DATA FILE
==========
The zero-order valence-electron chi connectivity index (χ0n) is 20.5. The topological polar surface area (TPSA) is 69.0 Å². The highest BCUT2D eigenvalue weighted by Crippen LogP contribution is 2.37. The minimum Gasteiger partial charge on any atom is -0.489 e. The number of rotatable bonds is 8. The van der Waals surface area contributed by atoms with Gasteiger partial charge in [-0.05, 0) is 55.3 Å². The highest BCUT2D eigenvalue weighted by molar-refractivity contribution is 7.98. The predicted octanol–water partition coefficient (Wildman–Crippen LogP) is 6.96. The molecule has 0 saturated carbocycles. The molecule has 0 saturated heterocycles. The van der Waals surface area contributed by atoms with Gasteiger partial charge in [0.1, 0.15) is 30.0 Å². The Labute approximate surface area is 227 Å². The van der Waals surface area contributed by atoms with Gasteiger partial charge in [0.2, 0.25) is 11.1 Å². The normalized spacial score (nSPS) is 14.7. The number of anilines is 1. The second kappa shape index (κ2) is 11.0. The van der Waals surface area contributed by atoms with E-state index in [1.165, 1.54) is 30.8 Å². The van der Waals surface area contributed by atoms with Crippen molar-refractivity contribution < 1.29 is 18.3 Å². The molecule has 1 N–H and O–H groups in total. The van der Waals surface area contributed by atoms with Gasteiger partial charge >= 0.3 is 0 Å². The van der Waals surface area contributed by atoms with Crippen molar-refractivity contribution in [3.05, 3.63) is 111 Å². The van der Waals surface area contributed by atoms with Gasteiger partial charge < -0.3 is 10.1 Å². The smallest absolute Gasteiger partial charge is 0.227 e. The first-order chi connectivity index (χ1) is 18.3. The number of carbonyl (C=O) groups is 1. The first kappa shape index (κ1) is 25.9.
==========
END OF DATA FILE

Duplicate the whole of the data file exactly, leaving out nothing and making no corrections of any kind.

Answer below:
The zero-order valence-electron chi connectivity index (χ0n) is 20.5. The topological polar surface area (TPSA) is 69.0 Å². The highest BCUT2D eigenvalue weighted by Crippen LogP contribution is 2.37. The minimum Gasteiger partial charge on any atom is -0.489 e. The number of rotatable bonds is 8. The van der Waals surface area contributed by atoms with Gasteiger partial charge in [-0.05, 0) is 55.3 Å². The highest BCUT2D eigenvalue weighted by molar-refractivity contribution is 7.98. The predicted octanol–water partition coefficient (Wildman–Crippen LogP) is 6.96. The molecule has 0 saturated carbocycles. The molecule has 0 saturated heterocycles. The van der Waals surface area contributed by atoms with Gasteiger partial charge in [0.1, 0.15) is 30.0 Å². The Labute approximate surface area is 227 Å². The van der Waals surface area contributed by atoms with Gasteiger partial charge in [0.2, 0.25) is 11.1 Å². The normalized spacial score (nSPS) is 14.7. The number of anilines is 1. The second kappa shape index (κ2) is 11.0. The van der Waals surface area contributed by atoms with E-state index in [1.165, 1.54) is 30.8 Å². The van der Waals surface area contributed by atoms with Crippen molar-refractivity contribution < 1.29 is 18.3 Å². The molecule has 1 N–H and O–H groups in total. The van der Waals surface area contributed by atoms with Gasteiger partial charge >= 0.3 is 0 Å². The van der Waals surface area contributed by atoms with Crippen molar-refractivity contribution in [3.05, 3.63) is 111 Å². The van der Waals surface area contributed by atoms with Gasteiger partial charge < -0.3 is 10.1 Å². The smallest absolute Gasteiger partial charge is 0.227 e. The first-order chi connectivity index (χ1) is 18.3. The number of carbonyl (C=O) groups is 1. The first kappa shape index (κ1) is 25.9.